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Got Mjólk?

Got Mjólk?

Photos by
GAS

Published September 3, 2008

Be proud to rock your milk moustache! There is much pride for Iceland’s milk. In fact, studies have shown there are actual unique health properties to it. “In scientific studies, Icelandic milk has been found to have different protein composition than milk from other cow breeds which may play some part in lower incidence of diabetes in Iceland than in neighbouring countries,” says Guðný Steinsdóttir, spokesperson for Mjólkursamsalan, the largest milk distributor in Iceland. According to Statistics Iceland, the country consumes a staggering 183.1 litres per capita of milk products yearly, one of the highest milk consumption rates around world just barely behind Finland, trailing by only 0.8. It’s not hard to see why with so many different assorted brands sitting on the grocery shelf. As a new traveller from abroad visiting Iceland for the first time, it can be a safari just trying to pick the right one. The Grapevine rose to the challenge, buying out a small chunk of 10/11’s milk supply and meticulously reviewing each one.

Skyr
Skyr is perhaps one of Iceland’s most treasured cuisines, known around the world for its thickness and creamy texture very similar to the German Quark, but better. This dairy concoction has gained so much international acclaim that it is now available in Britain and Scandinavia, and at premium grocery stores in the United States including Whole Foods. Icelandic folks here eat it with fruit and cream (berries are your best bet!), adding sugar (mmm!) or just eaten plain (not recommended!). “Skyr is a remarkable dairy product unique to Iceland,” says Steinsdóttir. “It is made from skim milk and is virtually fat free. It’s also a product that is not only high in protein but also contains a considerable amount of whey proteins, which are considered to have many health promoting qualities both with regard to muscle build-up as well as weight management.” There are many varieties of skyr with added flavours like banana, strawberry or pear; for the uninitiated, these are your best bets, not plain. It’s also perhaps one of the cheapest things to buy in the country, so nothing should be stopping you from this mouth-wateringly delicious milk-based snack.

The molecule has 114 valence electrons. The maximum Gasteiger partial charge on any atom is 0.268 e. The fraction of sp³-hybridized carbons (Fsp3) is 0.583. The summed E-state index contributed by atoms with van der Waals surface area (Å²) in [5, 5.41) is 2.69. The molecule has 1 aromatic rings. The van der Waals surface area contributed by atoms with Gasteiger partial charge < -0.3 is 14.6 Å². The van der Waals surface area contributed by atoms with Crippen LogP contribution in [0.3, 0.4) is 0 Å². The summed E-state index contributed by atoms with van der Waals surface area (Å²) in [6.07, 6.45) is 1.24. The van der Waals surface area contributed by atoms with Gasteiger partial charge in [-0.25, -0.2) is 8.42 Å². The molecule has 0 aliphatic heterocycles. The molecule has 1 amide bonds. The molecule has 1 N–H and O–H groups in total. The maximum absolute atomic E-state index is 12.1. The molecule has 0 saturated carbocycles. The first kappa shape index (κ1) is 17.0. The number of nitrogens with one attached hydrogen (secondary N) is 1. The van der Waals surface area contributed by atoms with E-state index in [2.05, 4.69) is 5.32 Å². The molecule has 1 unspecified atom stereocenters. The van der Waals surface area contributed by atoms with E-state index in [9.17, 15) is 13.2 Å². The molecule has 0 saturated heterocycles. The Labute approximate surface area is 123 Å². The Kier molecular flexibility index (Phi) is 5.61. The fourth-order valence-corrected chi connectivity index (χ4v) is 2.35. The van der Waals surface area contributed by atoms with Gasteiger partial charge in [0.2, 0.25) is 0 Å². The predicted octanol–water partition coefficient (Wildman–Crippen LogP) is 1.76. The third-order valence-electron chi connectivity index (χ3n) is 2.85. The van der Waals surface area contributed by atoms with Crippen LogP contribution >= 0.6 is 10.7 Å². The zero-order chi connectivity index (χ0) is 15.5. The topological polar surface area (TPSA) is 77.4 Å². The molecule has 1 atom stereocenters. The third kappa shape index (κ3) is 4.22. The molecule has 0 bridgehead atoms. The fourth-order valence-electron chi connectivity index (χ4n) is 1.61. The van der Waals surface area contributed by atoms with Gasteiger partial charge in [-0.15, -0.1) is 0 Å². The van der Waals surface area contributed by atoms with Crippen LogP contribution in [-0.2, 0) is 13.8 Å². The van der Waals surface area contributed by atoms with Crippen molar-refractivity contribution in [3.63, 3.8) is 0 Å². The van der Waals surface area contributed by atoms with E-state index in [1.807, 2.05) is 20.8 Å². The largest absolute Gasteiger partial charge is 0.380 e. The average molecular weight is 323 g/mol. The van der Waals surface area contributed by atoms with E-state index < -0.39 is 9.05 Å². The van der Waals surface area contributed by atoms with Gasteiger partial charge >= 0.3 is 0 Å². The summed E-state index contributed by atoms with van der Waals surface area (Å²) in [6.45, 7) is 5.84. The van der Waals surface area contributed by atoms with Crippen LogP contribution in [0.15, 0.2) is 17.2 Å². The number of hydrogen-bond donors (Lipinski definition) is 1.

Conventional milks
For those looking for your more normal, everyday milks, there are several brands out there that at first maybe seem daunting from the unusual names but are perfectly okay for you to put on your cereal:

Nýmjólk
Found in a blue jug with the hilariously effete catch phrase, “Muu” (which is apparently what Icelandic cows say). This is pasteurised milk and probably the closest thing to typical American-style milk, yet still somewhat delectably creamier.

Léttmjólk
With a yellow container, this is more of a low-fat milk; it tastes kind of like 1% milk, but with a subtle distinction.

Undanrenna
For the health conscious looking for fat-free or skim, look for the mjólk with the pink box, this is your closest bet.

After much deliberation between trying all three, Nýmjólk passes the “Coco Puffs challenge” – it tastes the best and is the most popular choice here.

Kókómjólk
Literally ‘choco-milk’ – this chocolatey milk is a hit with the kids. It comes in a little milk box or plastic jug, and is emblazoned with an excessively cheerful-looking muscular purple and yellow cat that tells its buyers “you will get strength from Kókómjólk.” You can’t argue with that cat; it has muscles after all! Plus, those who buy it are eligible to win prizes like mountain bikes! Radical! Also comes in sugar-free varieties as well, but this completely throws off the taste. Regular Kókómjólk is more generic chocolate milk than a rich creamy Ovaltine, but it’s passable.

MORE UNUSUAL FARE

Súrmjólk
In English, ‘sour milk’; this acerbic yogurt-esque liquid takes a little getting used to, to say the least. It starts off innocently enough but then hits you with a pungent roundhouse kick to your stomach, guaranteed to knock your socks off if you mistake this for regular milk. This esoteric drink comes in several different flavours including strawberry and mixed berry. I have to admit it isn’t my favourite and threw my gut into knots. This is reserved only for the most adventurous of milk connoisseurs.

AB mjólk
Short for acidophilus/bacillus, this sour yogurty liquid thing is filled with probiotics which are friendly bacteria that help with digestion. Icelanders customarily drink this as a breakfast drink in the mornings. This comes in several flavours including pear, which is highly recommended. Plain ab mjólk is less astringent than súrmjólk but still has some bite to it.

G-mjólk
Also referred to as long-life milk, it is a long-life UHT (ultra high temperature) milk which has been heated to at least 135°C for at least one second. This übercreamy “milk” is typically added to coffee and not drank individually (those who do will be frowned upon, take it from me!)

Rjómi
Don’t mistake this for milk! Comes in little cartons next to the others so it’s easy to get mixed up. It’s actually straight-up cream, perfect for cooking and DIY whipped cream.  



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